We remember picnics. They stick with us in a way that other things don't. Maybe it's because the history of picnics is essentially the history of humankind and hence so imprinted upon us. Picnicking is a return to who we are as a species—we and our earliest primate ancestors have been eating outdoors for over 55 million years. It's really only relatively recently on the human evolutionary timeline that we stopped being nomads, formed permanent settlements, began to tend crops, and moved further and further indoors.
The following images are from Ontario Picnics: A Century of Dining Outdoors, available now from your favourite bookseller.
Tea Party at Mr. McCurry's, Ottawa, October 10, 1892
"...Photo taken by James Ballentyne, who founded both the Ottawa Literary and Scientific Society, and the Ottawa Camera Club. He was an extremely talented amateur photographer."
Freshly Picked: A Locavore’s Love Affair with BC’s Bounty, by Jane Reid, is an amusing romp through the fruits and vegetables grown in the varied soils and landscapes of British Columbia. The author covers the fascinating history and oddball growing habits of the plants we eat, and includes personal stories of love and affection plus recipes and tips to enjoy the harvest. “Packed with informative, humorous stories that celebrate the fruits and vegetables grown in local fields and orchards, Freshly Picked is an ode to the joys of eating in season,” according to Edible Vancouver & Wine Country Magazine.
Author Jane Reid continues to read and write about eating and growing local food. She is constantly inspired by others. Her favourite books (for now) are described below.
The 100-Mile Diet: A Year of Local Eating, by Alisa Smith and J.B. MacKinnon
It was the flavour of local harvests that first made me a locavore, but now I know there are multiple reasons to seek out food grown nearby —and this book was one of the first that told me so. The …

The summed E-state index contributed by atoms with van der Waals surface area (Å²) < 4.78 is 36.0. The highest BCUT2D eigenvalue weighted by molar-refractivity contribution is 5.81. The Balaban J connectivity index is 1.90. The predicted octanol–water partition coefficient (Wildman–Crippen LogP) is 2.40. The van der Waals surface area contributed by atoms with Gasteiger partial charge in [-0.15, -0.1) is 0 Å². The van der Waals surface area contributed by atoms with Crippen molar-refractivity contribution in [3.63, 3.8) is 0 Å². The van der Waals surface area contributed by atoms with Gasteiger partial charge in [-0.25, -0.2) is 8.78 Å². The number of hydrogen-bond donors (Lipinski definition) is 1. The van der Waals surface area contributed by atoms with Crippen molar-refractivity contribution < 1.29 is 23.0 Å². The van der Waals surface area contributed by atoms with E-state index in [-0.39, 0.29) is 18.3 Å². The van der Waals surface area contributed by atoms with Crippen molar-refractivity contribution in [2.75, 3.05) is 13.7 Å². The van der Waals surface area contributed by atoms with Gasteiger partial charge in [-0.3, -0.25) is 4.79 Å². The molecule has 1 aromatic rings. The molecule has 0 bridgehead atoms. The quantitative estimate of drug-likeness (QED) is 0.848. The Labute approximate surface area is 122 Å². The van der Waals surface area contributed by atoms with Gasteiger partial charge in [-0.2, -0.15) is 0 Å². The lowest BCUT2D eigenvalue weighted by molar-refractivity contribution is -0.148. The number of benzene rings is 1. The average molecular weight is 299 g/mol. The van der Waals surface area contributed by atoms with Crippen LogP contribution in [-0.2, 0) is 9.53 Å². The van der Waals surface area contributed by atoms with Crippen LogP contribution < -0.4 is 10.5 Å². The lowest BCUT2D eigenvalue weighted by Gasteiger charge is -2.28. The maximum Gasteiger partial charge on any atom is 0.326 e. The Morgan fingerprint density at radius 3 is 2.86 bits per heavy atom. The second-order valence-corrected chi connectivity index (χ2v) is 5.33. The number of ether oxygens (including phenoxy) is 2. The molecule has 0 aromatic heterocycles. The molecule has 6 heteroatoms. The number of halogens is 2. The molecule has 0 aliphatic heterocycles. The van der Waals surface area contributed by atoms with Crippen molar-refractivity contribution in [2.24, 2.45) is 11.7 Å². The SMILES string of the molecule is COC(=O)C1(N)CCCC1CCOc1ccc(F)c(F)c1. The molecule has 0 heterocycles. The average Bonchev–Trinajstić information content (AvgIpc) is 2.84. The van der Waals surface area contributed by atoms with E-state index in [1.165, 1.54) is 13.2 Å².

If a few of the books on the 2018 Taste Canada Shortlists sound familiar to you, it might just be because we've been featuring them (and sharing their delicious recipes!) on our blog during the past year. And now with summer at its height and with the shortlists just announced, the time seems just as ripe as the fruit is to spotlight these incredible recipes again.
from Rod Butter's and Kerry Gold's The Okanagan Table
About the book: The Okanagan Valley, 125 miles long and 12 miles wide, is home to some of B.C.’s most historic farmland, and every summer, the region explodes with apricots, peaches, sweet cherries, pears, plums, nectarines, grapes, and apples. There is no greater pleasure than seeing the reaction to true, honest cooking, and home cooks know this feeling, too. The Ok …
Our Children's Librarian columnist, Julie Booker, brings us a new view from the stacks every month.
Ever wonder who invented the electric mixer, a foot-activated garbage can lid, fridge door compartments for butter and eggs? Lillian Gilbreth. Spic-And-Span! Lillian Gilbreth's Wonder Kitchen, by Canadian Monica Kulling, illustrated by David Parkins, is a non-fiction picture book for grade 3+ about American domestic engineer Lillian Gilbreth. In the early 1900s, Lillian was widowed with seven children and used her engineering training to reinvent herself. As a pioneer in the ergonomic field, she interviewed over 4,000 women in order to redesign kitchens for greater convenience and efficiency. (Check out 49th Shelf's Q&A with Monica Kulling about the book.)